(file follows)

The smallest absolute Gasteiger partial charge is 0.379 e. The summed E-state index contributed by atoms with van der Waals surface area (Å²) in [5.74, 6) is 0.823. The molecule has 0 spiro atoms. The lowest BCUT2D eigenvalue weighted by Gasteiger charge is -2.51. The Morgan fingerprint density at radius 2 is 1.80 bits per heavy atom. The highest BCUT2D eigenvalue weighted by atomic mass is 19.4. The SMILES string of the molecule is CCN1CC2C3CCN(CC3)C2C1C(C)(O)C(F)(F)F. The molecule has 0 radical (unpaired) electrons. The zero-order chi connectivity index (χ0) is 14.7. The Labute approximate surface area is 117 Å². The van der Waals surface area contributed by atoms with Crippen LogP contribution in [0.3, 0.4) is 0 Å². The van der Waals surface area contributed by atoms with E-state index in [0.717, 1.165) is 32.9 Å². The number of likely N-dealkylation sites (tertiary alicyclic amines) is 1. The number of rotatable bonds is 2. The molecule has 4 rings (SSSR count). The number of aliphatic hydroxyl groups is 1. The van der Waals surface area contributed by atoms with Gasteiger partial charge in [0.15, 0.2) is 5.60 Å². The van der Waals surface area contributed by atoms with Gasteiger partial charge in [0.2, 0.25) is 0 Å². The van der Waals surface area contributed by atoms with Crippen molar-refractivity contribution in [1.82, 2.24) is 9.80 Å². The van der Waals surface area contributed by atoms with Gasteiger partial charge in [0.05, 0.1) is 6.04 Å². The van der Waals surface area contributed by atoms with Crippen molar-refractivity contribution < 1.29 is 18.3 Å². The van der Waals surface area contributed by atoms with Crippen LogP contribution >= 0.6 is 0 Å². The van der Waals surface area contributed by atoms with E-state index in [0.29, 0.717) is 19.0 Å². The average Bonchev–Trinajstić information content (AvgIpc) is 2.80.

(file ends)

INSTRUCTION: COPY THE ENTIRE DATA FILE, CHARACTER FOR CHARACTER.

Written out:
The smallest absolute Gasteiger partial charge is 0.379 e. The summed E-state index contributed by atoms with van der Waals surface area (Å²) in [5.74, 6) is 0.823. The molecule has 0 spiro atoms. The lowest BCUT2D eigenvalue weighted by Gasteiger charge is -2.51. The Morgan fingerprint density at radius 2 is 1.80 bits per heavy atom. The highest BCUT2D eigenvalue weighted by atomic mass is 19.4. The SMILES string of the molecule is CCN1CC2C3CCN(CC3)C2C1C(C)(O)C(F)(F)F. The molecule has 0 radical (unpaired) electrons. The zero-order chi connectivity index (χ0) is 14.7. The Labute approximate surface area is 117 Å². The van der Waals surface area contributed by atoms with Crippen LogP contribution in [0.3, 0.4) is 0 Å². The van der Waals surface area contributed by atoms with E-state index in [0.717, 1.165) is 32.9 Å². The number of likely N-dealkylation sites (tertiary alicyclic amines) is 1. The number of rotatable bonds is 2. The molecule has 4 rings (SSSR count). The number of aliphatic hydroxyl groups is 1. The van der Waals surface area contributed by atoms with Gasteiger partial charge in [0.15, 0.2) is 5.60 Å². The van der Waals surface area contributed by atoms with Gasteiger partial charge in [0.2, 0.25) is 0 Å². The van der Waals surface area contributed by atoms with Crippen molar-refractivity contribution in [1.82, 2.24) is 9.80 Å². The van der Waals surface area contributed by atoms with Gasteiger partial charge in [0.05, 0.1) is 6.04 Å². The van der Waals surface area contributed by atoms with Crippen molar-refractivity contribution < 1.29 is 18.3 Å². The van der Waals surface area contributed by atoms with Crippen LogP contribution >= 0.6 is 0 Å². The van der Waals surface area contributed by atoms with E-state index in [0.29, 0.717) is 19.0 Å². The average Bonchev–Trinajstić information content (AvgIpc) is 2.80.